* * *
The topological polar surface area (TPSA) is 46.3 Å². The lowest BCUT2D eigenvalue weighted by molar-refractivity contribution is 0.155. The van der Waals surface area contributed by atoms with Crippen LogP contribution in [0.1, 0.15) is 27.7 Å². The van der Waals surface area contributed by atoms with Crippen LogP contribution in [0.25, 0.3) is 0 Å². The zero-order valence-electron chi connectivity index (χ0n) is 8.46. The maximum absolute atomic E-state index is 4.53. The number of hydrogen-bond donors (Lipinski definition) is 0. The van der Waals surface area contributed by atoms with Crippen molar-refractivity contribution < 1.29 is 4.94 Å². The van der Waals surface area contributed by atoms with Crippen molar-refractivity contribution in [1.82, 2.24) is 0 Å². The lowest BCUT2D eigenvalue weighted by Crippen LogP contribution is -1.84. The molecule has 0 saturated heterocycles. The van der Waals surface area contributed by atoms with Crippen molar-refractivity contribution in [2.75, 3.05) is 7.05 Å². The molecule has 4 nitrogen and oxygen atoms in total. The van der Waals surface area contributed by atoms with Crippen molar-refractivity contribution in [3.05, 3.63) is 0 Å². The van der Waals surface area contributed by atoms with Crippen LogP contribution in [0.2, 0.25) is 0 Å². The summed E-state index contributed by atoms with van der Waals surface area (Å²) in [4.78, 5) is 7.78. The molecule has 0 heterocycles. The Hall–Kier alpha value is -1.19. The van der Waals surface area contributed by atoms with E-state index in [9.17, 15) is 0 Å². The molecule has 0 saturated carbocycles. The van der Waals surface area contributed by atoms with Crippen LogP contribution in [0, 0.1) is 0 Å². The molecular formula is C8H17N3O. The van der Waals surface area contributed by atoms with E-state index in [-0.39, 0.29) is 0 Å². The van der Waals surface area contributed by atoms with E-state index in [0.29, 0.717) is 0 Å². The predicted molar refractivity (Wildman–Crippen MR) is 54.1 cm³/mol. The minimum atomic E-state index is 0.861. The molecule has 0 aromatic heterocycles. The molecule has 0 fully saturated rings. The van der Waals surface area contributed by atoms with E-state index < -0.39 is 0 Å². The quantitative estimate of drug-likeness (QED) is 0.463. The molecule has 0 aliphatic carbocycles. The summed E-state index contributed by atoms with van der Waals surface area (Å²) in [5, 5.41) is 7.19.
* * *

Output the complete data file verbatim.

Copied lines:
The topological polar surface area (TPSA) is 46.3 Å². The lowest BCUT2D eigenvalue weighted by molar-refractivity contribution is 0.155. The van der Waals surface area contributed by atoms with Crippen LogP contribution in [0.1, 0.15) is 27.7 Å². The van der Waals surface area contributed by atoms with Crippen LogP contribution in [0.25, 0.3) is 0 Å². The zero-order valence-electron chi connectivity index (χ0n) is 8.46. The maximum absolute atomic E-state index is 4.53. The number of hydrogen-bond donors (Lipinski definition) is 0. The van der Waals surface area contributed by atoms with Crippen molar-refractivity contribution < 1.29 is 4.94 Å². The van der Waals surface area contributed by atoms with Crippen molar-refractivity contribution in [1.82, 2.24) is 0 Å². The lowest BCUT2D eigenvalue weighted by Crippen LogP contribution is -1.84. The molecule has 0 saturated heterocycles. The van der Waals surface area contributed by atoms with Crippen molar-refractivity contribution in [2.75, 3.05) is 7.05 Å². The molecule has 4 nitrogen and oxygen atoms in total. The van der Waals surface area contributed by atoms with Crippen molar-refractivity contribution in [3.05, 3.63) is 0 Å². The van der Waals surface area contributed by atoms with Crippen LogP contribution in [0.2, 0.25) is 0 Å². The summed E-state index contributed by atoms with van der Waals surface area (Å²) in [4.78, 5) is 7.78. The molecule has 0 heterocycles. The Hall–Kier alpha value is -1.19. The van der Waals surface area contributed by atoms with E-state index in [9.17, 15) is 0 Å². The molecule has 0 saturated carbocycles. The van der Waals surface area contributed by atoms with Crippen LogP contribution in [0, 0.1) is 0 Å². The molecular formula is C8H17N3O. The van der Waals surface area contributed by atoms with E-state index in [-0.39, 0.29) is 0 Å². The van der Waals surface area contributed by atoms with E-state index in [0.29, 0.717) is 0 Å². The predicted molar refractivity (Wildman–Crippen MR) is 54.1 cm³/mol. The minimum atomic E-state index is 0.861. The molecule has 0 aromatic heterocycles. The molecule has 0 fully saturated rings. The van der Waals surface area contributed by atoms with E-state index < -0.39 is 0 Å². The quantitative estimate of drug-likeness (QED) is 0.463. The molecule has 0 aliphatic carbocycles. The summed E-state index contributed by atoms with van der Waals surface area (Å²) in [5, 5.41) is 7.19.